Columnist recalls once catching a 99-ton ‘Bear’ at 400 mph


I have one up on Phil Difatta, our outdoor/nature writer. He might write about bears, but I’ve actually caught one. Of course, when dressed out, (empty), mine weighed nearly 99 tons, was doing around 400 mph, and was about 500 feet in the air.

You see, I caught my “bear” with a camera, and it was a Russian Tupolev Tu-95 strategic bomber, designated the “Bear” by NATO, on a long-range maritime patrol. 

If an airplane ever deserved the reputation of looking “evil, nasty, and mean,” that was it. Early in my Navy career, I spent three years in a ship whose sole mission was as an afloat place-keeper in the DEW (Distance Early Warning) Line, a system of radar stations set up in the far North, off Greenland and Iceland, to detect incoming Soviet nuclear bombers during the Cold War.  We would go out for three months, riding 40-foot waves, dodging icebergs, monitoring the radar scopes and communication channels, running out of fresh food, and getting no mail unless we had to pull into Halifax, Nova Scotia, for some emergency. 

You had to make somebody in the Navy head shed in DC pretty mad to get orders to that ship. 

Those Bear flights were a pretty common occurrence.  They would check us out at least once a month, often flying so low that we would wave at the pilots. They were just testing our ability to detect them and training their air crews for the real thing. I heard this one before I saw it. The Tu-95s are known as the loudest propeller-driven airplanes ever built. 

This is because of their contra-rotating propellers. 

They have a total of 32, with eight in each of four engine nodules, and the tips of the propellers are rotating faster than the speed of sound. The four inner props rotate counterclockwise, and the four outer props rotate clockwise. It seems to me, with those opposing forces, that the plane should just stand still, but that’s how much I know about aerodynamics. It’s pretty fast, however, with a top speed of 575 mph.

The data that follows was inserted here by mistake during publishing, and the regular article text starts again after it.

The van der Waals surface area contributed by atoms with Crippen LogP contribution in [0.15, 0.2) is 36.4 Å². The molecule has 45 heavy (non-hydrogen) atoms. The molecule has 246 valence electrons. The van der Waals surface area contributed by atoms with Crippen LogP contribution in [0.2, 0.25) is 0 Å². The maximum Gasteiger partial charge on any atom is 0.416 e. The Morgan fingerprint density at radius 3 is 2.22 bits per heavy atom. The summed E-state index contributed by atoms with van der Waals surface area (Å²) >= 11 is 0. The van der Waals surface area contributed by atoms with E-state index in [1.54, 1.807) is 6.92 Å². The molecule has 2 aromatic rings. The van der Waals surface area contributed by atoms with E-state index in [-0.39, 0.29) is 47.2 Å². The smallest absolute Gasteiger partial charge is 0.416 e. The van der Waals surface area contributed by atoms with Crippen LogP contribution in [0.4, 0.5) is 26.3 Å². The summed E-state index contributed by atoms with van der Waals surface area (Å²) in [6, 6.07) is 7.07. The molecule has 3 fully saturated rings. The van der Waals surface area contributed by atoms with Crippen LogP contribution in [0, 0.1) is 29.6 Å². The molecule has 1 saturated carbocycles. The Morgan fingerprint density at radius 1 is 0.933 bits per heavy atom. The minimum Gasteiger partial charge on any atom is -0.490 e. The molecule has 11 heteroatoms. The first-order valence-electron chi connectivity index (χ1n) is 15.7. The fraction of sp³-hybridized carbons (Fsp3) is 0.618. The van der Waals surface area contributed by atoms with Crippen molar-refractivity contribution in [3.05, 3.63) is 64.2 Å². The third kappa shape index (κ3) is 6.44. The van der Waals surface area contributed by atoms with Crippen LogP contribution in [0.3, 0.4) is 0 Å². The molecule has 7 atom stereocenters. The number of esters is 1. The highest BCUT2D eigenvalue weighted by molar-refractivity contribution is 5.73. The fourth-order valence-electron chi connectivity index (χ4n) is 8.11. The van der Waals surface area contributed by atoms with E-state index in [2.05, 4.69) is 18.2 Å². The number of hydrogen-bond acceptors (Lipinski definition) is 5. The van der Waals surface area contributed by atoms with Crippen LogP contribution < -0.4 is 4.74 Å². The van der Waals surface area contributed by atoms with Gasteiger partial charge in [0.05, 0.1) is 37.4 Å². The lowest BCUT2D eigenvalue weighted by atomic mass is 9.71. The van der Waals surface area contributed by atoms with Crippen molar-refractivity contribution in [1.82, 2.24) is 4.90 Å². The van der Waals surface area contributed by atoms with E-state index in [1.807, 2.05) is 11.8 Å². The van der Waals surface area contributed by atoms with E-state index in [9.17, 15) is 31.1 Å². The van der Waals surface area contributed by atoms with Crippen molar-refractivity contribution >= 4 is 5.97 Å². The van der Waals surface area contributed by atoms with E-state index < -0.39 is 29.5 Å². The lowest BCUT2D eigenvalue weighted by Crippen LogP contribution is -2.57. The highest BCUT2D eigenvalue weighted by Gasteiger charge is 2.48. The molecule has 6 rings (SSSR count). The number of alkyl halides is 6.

The Tupolev Tu-95 was to the former Soviet Air Force what the Kalashnikov AK47 rifle was to the army. Even though it’s an ancient platform, first flown in 1952, it’s much like our B52 bomber in that it’s been modified extensively over the years.  

It is famous for having dropped the “Tsar Bomba” which was the most powerful thermonuclear device ever detonated, with an explosive power equal to all of the aerial ordnance dropped during World War II; however, it now also carries cruise missiles. Still in use, when we pulled out of Vietnam, the Russians even based a squadron of Bears at our former Cam Rahn Bay Air Base.

On that day, I was 90 feet up in the air, atop the highest mast, working on the air search radar antenna when the plane flew over. It was so cold, I think the rotating mechanism had actually frozen up, and I had gone up to bust it loose. I carried a camera just in case I needed to photograph some broken machinery, and I snapped the picture as the plane flew overhead.

Since I was the Leading Electronics Petty Officer, I could have sent some junior sailor up, but I always did the job because I got the big bucks: $300 dollars a month, 3 hots, and a cot. My biggest fear was that some joker in the radar gang would mistakenly light off the radar while I was on the antenna, and that I would be fried alive, actually cooked from the inside out, which is what excessive radiation does. It often happened to little land birds that would light on the antenna array for a rest and promptly drop dead. If they radiated the radar, I would have been “lit up” like a mocking bird at Chernobyl. Plus, I had a pretty fatalistic attitude back in those days.

My heart had been broken so many times I had lost count. 

When they saw me coming, my friends would crank up the old record player we had down in the engine room, which was the warmest place around, play Jerry Lee Lewis singing “She Even Woke Me Up to Say Goodbye,” and laugh. These are the same “friends” who said I “would never make it on the outside” as a civilian, and I guess they were right.I asked one of the Spooks (intelligence specialists) onboard where the plane came from, and he said probably Murmansk, in the north of Russia on the Barents Sea. There’s a big naval base there. It had flown over the Pole and dropped down on us. In his opinion, it was at the far limits of its range, and probably turned around for home once it got out of sight. 

I thought to myself: “Gee, they came all that way, just to see us.”

The ship changed homeports to Key West, Florida, to keep an eye on Cuba right after I got transferred to the Armed Forces Police Detachment in New York City. 

I was disappointed, not only because of the warmer Caribbean climate, but also because I had been looking forward to seeing Ernest Hemingway’s six-toed cats. One day I might write about my experiences in the South Bronx, which later became famous as “Fort Apache.”

Light a candle for me.

Hattiesburg’s Benny Hornsby is a retired Navy captain. Drop him a note at